DOD STARRS Authors Vax

DoD Vaccine Policy Update

By Joe Arbuckle, MG, USA (Ret)
STARRS Vice Chairman of the Board

After NDAA Win, STARRS Continues the Fight to Restore Those Adversely Affected by the DoD Vaccine Mandate

STARRS played a significant role in causing the DoD mandatory vaccination policy to be revoked in the current National Defense Authorization Act (NDAA) passed on 23 Dec 2022.

However, the need for remedies for those harmed by the vaccine is facing strong resistance from the DoD in spite of support from several congressional members.

I developed two slides to summarize important information. The first slide is a summary of the 10 Jan 23 SECDEF memo rescinding the mandatory vaccination policy as was directed in the FY23 NDAA.

The second slide is a summary of the 27 Feb 23 memo from the Undersecretary of Defense Personnel and Readiness Gilbert Cisneros to Congressmen Rogers and Banks.

His memo states what the DoD will do and will not do regarding the new vaccination policy.

The memo basically says none of the remedies needed like automatic reinstatement to active duty with full back pay, allowances, etc., for those desiring to come back onto active duty, will happen. Instead, they must follow the normal accessions process.

The same with correcting military records; service members must apply to discharge review boards, a very lengthy process.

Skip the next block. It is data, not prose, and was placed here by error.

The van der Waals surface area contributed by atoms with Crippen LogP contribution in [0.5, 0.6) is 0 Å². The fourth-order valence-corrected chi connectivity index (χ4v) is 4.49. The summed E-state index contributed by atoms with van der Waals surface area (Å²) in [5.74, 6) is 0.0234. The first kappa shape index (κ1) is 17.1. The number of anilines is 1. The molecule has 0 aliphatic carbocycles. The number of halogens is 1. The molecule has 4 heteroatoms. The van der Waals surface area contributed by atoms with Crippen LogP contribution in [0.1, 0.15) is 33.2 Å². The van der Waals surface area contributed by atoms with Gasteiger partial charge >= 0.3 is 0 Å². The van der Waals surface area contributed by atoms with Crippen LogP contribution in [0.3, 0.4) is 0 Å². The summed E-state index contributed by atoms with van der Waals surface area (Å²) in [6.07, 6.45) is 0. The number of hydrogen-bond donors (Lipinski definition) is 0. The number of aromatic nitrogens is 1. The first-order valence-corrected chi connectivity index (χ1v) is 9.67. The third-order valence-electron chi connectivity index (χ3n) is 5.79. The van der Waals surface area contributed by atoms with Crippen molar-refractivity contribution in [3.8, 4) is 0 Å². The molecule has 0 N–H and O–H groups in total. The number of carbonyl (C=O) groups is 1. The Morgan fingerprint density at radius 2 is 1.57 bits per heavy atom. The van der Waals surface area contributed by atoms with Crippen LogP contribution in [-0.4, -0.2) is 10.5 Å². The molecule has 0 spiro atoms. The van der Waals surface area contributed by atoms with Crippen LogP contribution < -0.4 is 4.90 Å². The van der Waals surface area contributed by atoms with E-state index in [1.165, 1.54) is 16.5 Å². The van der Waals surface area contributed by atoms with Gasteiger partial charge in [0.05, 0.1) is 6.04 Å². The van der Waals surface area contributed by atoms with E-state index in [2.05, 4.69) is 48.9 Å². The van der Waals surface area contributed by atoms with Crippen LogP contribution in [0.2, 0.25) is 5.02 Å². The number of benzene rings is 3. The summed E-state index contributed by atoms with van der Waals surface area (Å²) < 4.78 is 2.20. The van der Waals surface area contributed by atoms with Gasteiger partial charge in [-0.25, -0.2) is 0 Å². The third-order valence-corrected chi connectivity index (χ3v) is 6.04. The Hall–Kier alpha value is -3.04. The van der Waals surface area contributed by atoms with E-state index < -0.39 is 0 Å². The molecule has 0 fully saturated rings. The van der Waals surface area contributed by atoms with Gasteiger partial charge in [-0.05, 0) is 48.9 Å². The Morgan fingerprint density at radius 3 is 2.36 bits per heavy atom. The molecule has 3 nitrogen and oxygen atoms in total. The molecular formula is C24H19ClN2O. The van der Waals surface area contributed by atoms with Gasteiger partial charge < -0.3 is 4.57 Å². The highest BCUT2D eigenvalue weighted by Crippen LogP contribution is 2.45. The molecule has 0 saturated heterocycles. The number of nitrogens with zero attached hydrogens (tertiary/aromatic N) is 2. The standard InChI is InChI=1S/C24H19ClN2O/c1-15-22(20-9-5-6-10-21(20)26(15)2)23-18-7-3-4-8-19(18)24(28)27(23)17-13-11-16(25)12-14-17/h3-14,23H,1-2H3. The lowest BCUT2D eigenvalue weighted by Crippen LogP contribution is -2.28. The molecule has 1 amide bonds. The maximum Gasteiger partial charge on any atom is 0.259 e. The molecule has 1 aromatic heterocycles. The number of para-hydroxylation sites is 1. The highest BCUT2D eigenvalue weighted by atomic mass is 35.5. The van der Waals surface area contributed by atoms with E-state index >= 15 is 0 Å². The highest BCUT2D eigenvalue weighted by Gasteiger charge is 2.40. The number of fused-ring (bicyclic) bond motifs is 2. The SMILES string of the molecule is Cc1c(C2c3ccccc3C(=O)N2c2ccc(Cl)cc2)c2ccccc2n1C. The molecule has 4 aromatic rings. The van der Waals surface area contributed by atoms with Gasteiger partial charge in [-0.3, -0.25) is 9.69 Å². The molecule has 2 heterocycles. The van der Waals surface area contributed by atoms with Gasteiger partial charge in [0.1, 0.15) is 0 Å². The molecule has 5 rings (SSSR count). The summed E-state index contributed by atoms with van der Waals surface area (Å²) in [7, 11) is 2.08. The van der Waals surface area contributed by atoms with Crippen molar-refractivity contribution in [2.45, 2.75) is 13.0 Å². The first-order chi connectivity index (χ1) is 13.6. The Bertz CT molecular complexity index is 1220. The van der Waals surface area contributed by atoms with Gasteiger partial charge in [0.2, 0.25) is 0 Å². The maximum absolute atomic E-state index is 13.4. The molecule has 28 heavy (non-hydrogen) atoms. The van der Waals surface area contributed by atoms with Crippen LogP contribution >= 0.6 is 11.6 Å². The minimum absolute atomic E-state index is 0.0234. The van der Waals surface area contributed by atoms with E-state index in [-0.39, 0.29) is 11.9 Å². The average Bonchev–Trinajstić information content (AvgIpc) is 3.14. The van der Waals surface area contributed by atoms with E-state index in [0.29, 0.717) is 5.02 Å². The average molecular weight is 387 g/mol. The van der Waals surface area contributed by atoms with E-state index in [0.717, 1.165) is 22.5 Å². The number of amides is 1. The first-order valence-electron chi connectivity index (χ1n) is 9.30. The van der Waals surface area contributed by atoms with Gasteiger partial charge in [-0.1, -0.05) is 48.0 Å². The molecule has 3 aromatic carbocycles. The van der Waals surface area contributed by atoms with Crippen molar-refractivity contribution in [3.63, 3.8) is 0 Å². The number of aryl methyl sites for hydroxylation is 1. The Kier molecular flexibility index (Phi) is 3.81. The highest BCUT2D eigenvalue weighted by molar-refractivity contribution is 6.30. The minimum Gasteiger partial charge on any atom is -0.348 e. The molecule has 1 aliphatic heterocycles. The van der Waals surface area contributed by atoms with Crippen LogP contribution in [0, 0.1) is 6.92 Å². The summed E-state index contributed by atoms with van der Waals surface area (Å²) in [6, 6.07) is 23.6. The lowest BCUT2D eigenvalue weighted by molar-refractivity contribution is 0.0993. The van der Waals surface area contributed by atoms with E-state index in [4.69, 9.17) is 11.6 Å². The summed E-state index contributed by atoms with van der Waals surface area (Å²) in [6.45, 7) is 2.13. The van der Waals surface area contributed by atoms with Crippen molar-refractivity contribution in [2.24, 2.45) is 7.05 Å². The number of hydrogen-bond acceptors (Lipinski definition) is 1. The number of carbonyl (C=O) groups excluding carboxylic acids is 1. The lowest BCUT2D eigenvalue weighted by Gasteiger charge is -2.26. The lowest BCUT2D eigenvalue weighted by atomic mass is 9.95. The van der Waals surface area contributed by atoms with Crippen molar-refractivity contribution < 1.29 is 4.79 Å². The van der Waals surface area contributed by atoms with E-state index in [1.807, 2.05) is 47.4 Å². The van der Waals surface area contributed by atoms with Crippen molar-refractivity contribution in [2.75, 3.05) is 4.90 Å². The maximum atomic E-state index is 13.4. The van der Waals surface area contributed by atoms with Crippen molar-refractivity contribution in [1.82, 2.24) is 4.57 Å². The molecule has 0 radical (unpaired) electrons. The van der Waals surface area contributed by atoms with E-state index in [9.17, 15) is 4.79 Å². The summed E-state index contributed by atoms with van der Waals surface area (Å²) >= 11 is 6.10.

Note that according to the second slide 54% of the 8,100 discharged for not taking the vaccination received general discharges under honorable conditions—a discharge characterization that makes them ineligible for GI Bill benefits.

The memo also references failing to follow a “lawful order” as justification for many actions taken by the DoD. The legality of the order is in question and legal actions are being pursued.

Data were provided in the memo and is summarized on slide 2. Of note, 37,000 religious exemptions were requested and only 400 approved in all of the DoD (active, reserve, and NG) which is ~1% approval rate.

There is reason to believe the vast majority of those 400 were either in the process of retiring or were eligible to begin the process.

The message is religious exemptions were not seriously considered or approved. Six courts have ruled religious exemption requests were processed unlawfully.

This article is from the April 2023 STARRS SITREP Newsletter



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